4 July 2016

Comparing "New Make" and "Aged" Journeyman

I have reveived a Total of 12 samples from the kind people of Haromex. These samples have given me insight in a number of aspects. One of these aspects is the opportunity to compare one distillate in an aged and new make state.

The Drams I compared are from Journeyman:

The mashbills of these spirits is the same. 
The equipment used to make these spirits is the same.
The ravel wood was age in 15 gallon barrels with a level 3 char. (information profides by the distiller via twitter)
The mashbill consists of 60% rye and "Heavily Wheated".
"Ravens wood" and "last feather" are the same dram, only different labels, since 2015.

The two are tasted side by side while relaxing in the garden.

First the new make Nose: 
  • Strong pure rye,
  • Sweet banana,
  • Predominantly Strong caramel, 
  • Alcohol tingle in nostrils,
  • Cheese? Yeah young cheese.

Next the aged Nose: 
  • Less rye, more subdued, more integrated
  • Sweet banana almost gone,
  • Caramel almost gone but still there,
  • Clove / spice. 

What is clearly noticeable is how the new make nose is totally transformed and the clove / spice note is now predominant. The spice / Clove is the result of a wood/spirit interaction. (Task to myself: Look up the chemical reaction behind it) 

New make palette:
  • Nothing registers at first taste. I mean with that, that normally there is at least one note that registers immediately but now I'm at a loss
  • Smooth oily at arrival,
  • Something sweet like liqourice / anise,
  • Alcohol slowly kicks in covering the tonque,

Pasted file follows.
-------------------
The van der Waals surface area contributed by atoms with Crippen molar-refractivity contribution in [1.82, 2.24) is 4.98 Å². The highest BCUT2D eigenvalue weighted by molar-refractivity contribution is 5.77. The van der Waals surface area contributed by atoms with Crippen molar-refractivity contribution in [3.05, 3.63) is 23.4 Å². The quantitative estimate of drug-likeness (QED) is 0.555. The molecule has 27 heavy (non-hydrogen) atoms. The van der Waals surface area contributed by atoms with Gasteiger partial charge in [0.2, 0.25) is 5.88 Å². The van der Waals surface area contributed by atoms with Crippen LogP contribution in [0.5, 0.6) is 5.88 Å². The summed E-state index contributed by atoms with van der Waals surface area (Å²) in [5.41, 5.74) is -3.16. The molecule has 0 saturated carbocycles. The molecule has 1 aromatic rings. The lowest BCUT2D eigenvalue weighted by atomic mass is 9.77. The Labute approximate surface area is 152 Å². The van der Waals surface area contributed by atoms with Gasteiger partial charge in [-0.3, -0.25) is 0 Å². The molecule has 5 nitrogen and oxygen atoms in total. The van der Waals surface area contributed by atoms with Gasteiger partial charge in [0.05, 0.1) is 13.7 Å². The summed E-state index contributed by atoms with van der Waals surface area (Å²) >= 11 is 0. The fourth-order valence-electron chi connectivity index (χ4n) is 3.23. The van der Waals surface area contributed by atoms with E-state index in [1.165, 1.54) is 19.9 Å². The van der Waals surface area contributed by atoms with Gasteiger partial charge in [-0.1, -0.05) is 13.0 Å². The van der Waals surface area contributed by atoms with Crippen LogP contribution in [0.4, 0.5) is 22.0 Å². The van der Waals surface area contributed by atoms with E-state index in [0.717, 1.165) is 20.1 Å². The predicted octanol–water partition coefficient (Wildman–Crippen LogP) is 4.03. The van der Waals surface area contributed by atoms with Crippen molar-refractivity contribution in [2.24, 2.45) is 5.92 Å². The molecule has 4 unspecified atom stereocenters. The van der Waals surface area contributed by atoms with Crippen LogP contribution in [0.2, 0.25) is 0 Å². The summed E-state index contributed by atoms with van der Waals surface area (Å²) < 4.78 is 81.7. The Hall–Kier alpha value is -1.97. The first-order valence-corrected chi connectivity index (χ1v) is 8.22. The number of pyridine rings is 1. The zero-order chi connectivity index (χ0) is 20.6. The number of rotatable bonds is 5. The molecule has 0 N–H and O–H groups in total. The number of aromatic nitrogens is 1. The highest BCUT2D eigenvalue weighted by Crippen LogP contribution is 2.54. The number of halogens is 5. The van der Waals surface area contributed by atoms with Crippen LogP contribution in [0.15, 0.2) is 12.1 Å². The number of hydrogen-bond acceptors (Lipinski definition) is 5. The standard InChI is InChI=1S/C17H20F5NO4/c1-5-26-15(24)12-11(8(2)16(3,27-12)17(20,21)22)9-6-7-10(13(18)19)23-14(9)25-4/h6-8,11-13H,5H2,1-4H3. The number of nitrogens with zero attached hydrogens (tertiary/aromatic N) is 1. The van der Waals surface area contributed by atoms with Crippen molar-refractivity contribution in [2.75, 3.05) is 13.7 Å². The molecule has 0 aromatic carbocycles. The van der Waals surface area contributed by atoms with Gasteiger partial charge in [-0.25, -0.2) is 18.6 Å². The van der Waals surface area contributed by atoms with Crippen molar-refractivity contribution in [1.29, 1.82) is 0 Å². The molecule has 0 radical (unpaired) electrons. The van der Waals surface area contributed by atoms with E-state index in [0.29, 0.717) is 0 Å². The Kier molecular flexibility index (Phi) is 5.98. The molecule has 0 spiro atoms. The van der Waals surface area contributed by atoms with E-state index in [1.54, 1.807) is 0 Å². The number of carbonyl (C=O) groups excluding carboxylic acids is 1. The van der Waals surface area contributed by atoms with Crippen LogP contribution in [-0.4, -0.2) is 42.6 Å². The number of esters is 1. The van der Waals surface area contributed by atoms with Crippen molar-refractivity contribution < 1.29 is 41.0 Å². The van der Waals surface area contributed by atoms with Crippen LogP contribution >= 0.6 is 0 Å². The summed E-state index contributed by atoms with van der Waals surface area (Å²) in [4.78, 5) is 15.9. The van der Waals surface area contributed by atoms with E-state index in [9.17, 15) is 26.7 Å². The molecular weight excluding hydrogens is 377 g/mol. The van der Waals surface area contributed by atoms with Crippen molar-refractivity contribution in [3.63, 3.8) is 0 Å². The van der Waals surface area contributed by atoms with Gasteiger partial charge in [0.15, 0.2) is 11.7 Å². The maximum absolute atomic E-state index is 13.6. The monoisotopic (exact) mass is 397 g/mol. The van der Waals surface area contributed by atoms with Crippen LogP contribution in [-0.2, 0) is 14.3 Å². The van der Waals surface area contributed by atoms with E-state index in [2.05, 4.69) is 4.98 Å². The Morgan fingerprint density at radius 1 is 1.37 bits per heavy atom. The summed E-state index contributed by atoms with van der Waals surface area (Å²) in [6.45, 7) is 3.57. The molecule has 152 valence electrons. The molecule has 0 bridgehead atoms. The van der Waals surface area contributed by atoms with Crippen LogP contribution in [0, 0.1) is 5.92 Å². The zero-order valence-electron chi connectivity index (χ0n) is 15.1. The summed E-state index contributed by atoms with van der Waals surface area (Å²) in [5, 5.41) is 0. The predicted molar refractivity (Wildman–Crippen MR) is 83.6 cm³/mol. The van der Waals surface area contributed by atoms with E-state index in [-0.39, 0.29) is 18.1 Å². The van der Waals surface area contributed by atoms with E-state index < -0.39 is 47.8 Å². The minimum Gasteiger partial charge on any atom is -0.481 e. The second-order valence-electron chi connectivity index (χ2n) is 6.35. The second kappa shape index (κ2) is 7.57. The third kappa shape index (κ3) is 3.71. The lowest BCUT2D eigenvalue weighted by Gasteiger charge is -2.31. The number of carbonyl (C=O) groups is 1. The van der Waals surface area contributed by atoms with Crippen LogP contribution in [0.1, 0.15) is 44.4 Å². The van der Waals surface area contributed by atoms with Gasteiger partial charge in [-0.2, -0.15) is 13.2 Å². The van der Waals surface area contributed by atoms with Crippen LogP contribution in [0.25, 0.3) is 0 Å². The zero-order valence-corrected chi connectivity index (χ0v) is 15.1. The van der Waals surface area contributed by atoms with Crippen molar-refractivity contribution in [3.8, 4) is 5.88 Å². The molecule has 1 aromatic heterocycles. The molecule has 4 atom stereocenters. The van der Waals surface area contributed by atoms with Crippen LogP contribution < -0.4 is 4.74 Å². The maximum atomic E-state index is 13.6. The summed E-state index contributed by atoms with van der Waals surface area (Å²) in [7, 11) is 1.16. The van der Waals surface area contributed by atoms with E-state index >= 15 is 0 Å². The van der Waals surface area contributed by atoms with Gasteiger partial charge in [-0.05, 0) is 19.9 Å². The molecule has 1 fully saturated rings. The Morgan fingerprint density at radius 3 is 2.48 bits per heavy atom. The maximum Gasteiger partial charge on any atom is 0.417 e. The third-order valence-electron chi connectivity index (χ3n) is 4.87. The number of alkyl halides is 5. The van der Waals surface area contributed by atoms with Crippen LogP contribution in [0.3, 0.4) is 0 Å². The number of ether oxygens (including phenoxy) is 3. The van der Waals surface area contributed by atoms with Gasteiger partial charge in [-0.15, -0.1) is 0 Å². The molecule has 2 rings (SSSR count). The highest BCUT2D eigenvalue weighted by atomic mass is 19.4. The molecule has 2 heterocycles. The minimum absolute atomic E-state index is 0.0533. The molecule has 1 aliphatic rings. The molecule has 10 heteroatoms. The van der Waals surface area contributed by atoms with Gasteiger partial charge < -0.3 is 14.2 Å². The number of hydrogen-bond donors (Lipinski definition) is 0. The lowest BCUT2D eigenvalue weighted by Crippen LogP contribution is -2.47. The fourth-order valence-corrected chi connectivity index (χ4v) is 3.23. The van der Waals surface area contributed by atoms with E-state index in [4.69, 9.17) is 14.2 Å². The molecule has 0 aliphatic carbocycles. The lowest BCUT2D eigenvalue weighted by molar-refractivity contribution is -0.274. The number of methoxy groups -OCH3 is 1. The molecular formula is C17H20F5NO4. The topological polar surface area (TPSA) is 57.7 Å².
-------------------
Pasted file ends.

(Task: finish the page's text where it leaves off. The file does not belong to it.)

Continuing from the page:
• Light floral note.
Next the aged palette
  • Spice 
  • Orange 
  • Banana 
  • Chocolate 
  • Vanilla

Here too the wood has completely transformed the palette. Adding wood flavours like vanilla and transforming others. 

What I have learned from this is that there can be and is a bit difference between how a spirit is distilled and how this spirit is transformed by wood and time. This is naturaly such an "open door", but actuelly finding our by yourself is a very powerful experience. 

I will do this again to see if at second comparison I can pick up more notes. I will also try to find out if what smelled and tasted before and after can be explained by standard "Whisky Chemistry". 

Just for fun I combined the new-make and the ages spirit. 
  • Caramel still overpowers the nose
  • Spice and Clove are the second tone
  • The other tones are not registering. Apperently they did something to each other! lol
  • Very Sharp after a slow arrival,
  • Not pleasent,
  • Nothing integrated,
  • Yuck
  • LOL

If you want to try this for yourself and you are in Holland or western Europe these online shops offer both the new make and the "last feather". 

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